September 1, 2009
Uptown Broadway Builing and Walter Ahlschlager
By Eve M. Kahn
Unverifiable legends persist about the Uptown Broadway Building on Chicago’s North Side. Al Capone allegedly built the place and ran a speakeasy in its basement, which extends deep below the Broadway sidewalks. But the truths about the Uptown Broadway are as interesting as the tales.
The Spanish Baroque 1926 building is engulfed in terra cotta depicting rams, musical instruments, military trophies, garlands, volutes, Medusas, fruit, fringed curtains and tasseled ropes. The roofline bristles with urns and Poseidons, and the building’s triangular footprint, which backs onto the Red Line elevated tracks, narrows to an improbable 9-in.-wide point.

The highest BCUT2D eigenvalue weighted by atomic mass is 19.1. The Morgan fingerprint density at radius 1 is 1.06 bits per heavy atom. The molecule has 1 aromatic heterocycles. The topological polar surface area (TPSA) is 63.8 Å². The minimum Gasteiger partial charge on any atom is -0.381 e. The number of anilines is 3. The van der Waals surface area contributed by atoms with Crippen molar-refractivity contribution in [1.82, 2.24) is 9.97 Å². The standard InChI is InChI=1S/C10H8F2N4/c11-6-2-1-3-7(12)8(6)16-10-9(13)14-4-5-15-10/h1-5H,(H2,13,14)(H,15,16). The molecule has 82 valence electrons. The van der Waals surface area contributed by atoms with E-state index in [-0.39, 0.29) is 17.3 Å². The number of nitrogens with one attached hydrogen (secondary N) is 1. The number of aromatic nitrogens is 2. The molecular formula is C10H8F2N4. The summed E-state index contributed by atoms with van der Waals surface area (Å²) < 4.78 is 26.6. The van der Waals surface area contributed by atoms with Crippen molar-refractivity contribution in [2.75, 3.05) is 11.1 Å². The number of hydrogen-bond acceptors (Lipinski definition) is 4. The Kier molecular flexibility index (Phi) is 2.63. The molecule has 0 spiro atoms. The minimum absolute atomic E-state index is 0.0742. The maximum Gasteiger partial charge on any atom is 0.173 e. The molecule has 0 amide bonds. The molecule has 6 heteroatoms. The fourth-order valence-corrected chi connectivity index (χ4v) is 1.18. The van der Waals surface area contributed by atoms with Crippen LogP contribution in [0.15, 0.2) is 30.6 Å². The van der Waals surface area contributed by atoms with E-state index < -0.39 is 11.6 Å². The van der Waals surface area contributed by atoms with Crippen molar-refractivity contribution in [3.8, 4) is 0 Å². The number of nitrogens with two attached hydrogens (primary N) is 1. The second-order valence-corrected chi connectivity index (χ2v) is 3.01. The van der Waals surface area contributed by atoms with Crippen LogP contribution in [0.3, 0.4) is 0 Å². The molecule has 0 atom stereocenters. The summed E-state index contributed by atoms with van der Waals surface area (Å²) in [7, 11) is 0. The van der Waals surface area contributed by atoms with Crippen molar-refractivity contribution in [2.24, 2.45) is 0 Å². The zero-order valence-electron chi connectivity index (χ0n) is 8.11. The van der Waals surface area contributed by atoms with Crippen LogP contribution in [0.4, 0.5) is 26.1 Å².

The Uptown’s now-underappreciated architect, Walter W. Ahlschlager (1887-1965), was prolific and charismatic. He ran offices in Chicago, New York and Dallas, working in a variety of Classical Revival modes (and after World War II, he segued gamely into curtain-wall Modernism). His 1920s masterworks are as high profile as Cincinnati’s Carew Tower, Manhattan’s Roxy and Beacon theaters, and Chicago’s InterContinental hotel...
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